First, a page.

"When it comes to marijuana commercialization, the new robber barons have arrived. They are wealthy investors in freshly tailored suits that pay lip service to social justice while putting marijuana stores on every street corner in Black communities." - Melissa Robbins (SAM), Hartford Courant
BIG TOBACCO 2.0
The tobacco industry has a long history of targeting communities of color. It is one of the primary reasons that local and state government officials took steps to ban menthol cigarettes. Similarly, the marijuana industry sees minority communities as profit centers.
Nearly 90% of Black smokers use menthol cigarettes, which are easier to smoke and harder to quit, thanks to the decades-long, aggressive marketing tactics employed by menthol cigarette makers. Cannabis is now being marketed in a huge array of flavors. In addition to targeting the African American market, these flavored products are especially enticing to youth.
Read Between the Lies exposed how top e-cigarette JUUL, which has driven the youth vaping epidemic and is partly owned by tobacco giant Altria, funded an after-school program which allowed them access to Black youth. JUUL proposed a school-based program in Marin, but was turned down.
In states that have legalized marijuana, minority youth are showing much larger increases in use of marijuana than their Caucasian counterparts.
Just as tobacco retailers and liquor stores have targeted lower-income communities as an important consumer-base, the marijuana industry seeks a similar base to establish addiction-for-profit businesses.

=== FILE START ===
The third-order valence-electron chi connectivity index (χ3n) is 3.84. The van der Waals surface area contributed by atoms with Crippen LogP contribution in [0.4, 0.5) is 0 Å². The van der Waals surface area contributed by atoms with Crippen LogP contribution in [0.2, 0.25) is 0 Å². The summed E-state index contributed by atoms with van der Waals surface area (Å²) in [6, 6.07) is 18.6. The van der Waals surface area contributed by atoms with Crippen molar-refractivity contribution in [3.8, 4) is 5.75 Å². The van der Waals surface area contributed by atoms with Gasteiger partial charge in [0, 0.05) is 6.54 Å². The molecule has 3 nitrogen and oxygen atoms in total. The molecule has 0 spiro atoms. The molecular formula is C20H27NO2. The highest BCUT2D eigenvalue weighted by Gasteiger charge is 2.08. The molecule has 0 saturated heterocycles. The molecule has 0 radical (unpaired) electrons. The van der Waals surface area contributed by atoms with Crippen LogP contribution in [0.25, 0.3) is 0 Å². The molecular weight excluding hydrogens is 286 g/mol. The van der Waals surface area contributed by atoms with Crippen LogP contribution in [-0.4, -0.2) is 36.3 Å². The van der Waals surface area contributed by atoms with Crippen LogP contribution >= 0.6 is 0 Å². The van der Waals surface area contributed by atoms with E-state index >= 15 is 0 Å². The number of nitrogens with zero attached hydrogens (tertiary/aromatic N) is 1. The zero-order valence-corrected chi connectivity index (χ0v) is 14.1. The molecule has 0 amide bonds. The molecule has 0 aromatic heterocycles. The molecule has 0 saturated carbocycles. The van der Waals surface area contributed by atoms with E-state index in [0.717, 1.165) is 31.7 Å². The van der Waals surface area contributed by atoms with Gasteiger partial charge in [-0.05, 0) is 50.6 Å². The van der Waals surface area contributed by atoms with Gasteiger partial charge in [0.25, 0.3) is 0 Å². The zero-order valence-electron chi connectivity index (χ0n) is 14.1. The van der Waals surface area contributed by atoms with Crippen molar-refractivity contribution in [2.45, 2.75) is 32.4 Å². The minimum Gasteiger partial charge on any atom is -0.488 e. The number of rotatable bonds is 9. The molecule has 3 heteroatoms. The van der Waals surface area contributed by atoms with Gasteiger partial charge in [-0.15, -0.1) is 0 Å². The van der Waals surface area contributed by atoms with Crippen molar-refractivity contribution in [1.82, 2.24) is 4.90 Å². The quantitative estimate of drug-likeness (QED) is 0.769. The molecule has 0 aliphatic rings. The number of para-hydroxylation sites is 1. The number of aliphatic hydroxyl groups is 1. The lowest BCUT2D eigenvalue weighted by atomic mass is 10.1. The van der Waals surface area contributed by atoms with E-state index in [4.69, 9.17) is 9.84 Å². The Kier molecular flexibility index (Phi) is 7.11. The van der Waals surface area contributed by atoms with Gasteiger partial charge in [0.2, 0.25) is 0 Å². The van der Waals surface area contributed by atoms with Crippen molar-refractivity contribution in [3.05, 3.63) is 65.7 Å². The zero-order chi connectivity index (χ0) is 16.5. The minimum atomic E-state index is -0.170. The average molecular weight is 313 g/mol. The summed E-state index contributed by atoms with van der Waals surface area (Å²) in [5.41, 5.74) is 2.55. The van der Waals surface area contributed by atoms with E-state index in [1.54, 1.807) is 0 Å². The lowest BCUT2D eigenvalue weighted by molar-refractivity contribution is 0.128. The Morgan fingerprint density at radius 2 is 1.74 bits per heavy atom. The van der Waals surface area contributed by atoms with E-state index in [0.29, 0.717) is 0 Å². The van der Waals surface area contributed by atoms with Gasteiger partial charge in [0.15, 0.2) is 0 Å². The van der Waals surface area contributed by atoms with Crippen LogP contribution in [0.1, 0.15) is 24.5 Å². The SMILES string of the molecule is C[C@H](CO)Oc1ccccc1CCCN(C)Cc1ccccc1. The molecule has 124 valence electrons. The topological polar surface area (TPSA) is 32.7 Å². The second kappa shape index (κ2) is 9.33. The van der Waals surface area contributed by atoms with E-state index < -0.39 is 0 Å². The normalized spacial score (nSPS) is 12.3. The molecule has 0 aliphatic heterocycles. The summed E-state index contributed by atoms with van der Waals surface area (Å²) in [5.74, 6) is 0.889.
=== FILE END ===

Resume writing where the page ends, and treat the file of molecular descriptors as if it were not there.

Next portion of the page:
An overlay of socioeconomic data with the geographic location of pot shops in Denver shows marijuana stores are located disproportionately in disadvantaged neighborhoods. (Report on Lessons Learned from State Marijuana Legalization 2020-2021) These neighborhoods have complained to legislators about the disproportionate share of cannabis businesses in their communities, and the effect on their quality of life.
In Oregon, the state conducted an analysis on the distribution of state-sanctioned dispensaries and found that sites were disproportionately concentrated among low-income and historically disenfranchised communities. (Report on Lessons Learned from State Marijuana Legalization 2020-2021)
Yet, while these stores are heavily concentrated in disadvantaged areas, their ownership does not mirror the communities. In fact, nationally, less than 2% of all pot shops are owned by minorities of any community.
FOLLOW THE MONEY
Decriminalization may be about social justice, but cannabis commercialization is not. John Boehner, former Big Tobacco lobbyist and former Republican Speaker of the House, stands to make millions from federal legalization (which he once strongly opposed). The former CEO of Purdue Pharma, maker of Oxycontin, left to head up a cannabis company. Wealthy white investors and corporations are using issues of systemic injustice as a front while finding new ways to profit off more suffering.
In 2018, Altria, the parent company to Phillip Morris, invested over a billion dollars in marijuana and subsequently invested another several billion in Juul.
Prop 64 was widely promoted as a way to end the war on drugs. The inequities in arrests, however, still exist. Post-legalization data shows a disproportionate number of black people arrested on cannabis charges.
African Americans were twice as likely to be arrested for marijuana in Colorado and Washington, both states that have legalized recreational use and sales.
A Washington Post analysis showed that although marijuana arrests have declined by more than half in DC, African Americans still accounted for just under 90 percent of those arrested on all pot-related charges, even though they made up only 45 percent of the city’s population.